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Recruiting Historical: Penn State's Decline and Resurrection

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In the run to National Signing Day, we look at how the recruiting landscape has changed, Penn State's place, and its road back to the top.

Yesterday BSD's Matt asked how Penn State could return to the college football elite.  Return, rejoin, whatever word you choose - the inital premise here is that Penn State once crushed opponents on the foosball grid iron, in part because they recruited at a nationally elite level.  That, friends, may be more accurate than you might have guessed.

Although online databases of recruiting starz only stretch back to Penn State's dark ages, we can approximate recruiting starz by looking at the make up of NFL rosters.  Given that the average career of an NFL player is approximately four years, then the change in rostered NFL players for a particular school closely mimics its recruiting cycle.  A linebacker leaves college for the NFL, and is replaced on the team by another recruited linebacker.  Four years later, linebacker B enters the NFL as linebacker A's stint draws to a close (on average, at least).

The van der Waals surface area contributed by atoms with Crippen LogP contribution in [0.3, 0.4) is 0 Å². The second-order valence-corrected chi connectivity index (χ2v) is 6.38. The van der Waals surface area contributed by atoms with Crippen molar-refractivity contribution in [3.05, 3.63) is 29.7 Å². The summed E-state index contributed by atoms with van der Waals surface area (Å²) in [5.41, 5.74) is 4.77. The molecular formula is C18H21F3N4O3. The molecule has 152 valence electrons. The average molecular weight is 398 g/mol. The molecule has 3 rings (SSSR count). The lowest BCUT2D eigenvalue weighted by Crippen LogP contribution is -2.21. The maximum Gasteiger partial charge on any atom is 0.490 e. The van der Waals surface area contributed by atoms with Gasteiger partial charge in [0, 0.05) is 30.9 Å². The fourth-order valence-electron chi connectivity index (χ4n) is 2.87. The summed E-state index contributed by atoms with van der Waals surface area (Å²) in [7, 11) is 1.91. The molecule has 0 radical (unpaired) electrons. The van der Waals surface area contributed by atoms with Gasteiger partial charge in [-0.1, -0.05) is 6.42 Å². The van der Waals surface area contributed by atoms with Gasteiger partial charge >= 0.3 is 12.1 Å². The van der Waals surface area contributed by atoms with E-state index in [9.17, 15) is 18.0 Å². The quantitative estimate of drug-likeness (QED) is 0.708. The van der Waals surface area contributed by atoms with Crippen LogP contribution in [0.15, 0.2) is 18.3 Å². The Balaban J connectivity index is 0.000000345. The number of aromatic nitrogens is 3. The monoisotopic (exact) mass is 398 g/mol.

In other words, the more talent you put into the NFL, the better your recruiting classes were.  And that, friends, is our tenuous proxy for recruiting rankings before the birth of starz rankings.  At least, it is for this post, in which we'll draw wild conclusions of doom and glory.

National Landscape By Conference

Let's first look at the makeup of NFL rosters from a wider lens, the conference level.  Because of the glut of conference realignment that began in the early 1990's, we've normalized the conference data for members by taking today's rolls, and applying them equally across all time points.  Thus, the "1990 Big Ten" in the table below - which had just 10 actual members back then - includes Penn State (who was independent), Nebraska (who was in the Big 8 (which doesn't exist now)), Maryland (ACC), and Rutgers (Independent), for the purposes of this exercise.

Conf 1990 1995 2000 2005 2010 2014
Big Ten 218 253 258 301 329 309
ACC 222 270 273 283 290 324
B12 115 87 110 137 157 180
Pac12 209 258 250 241 231 284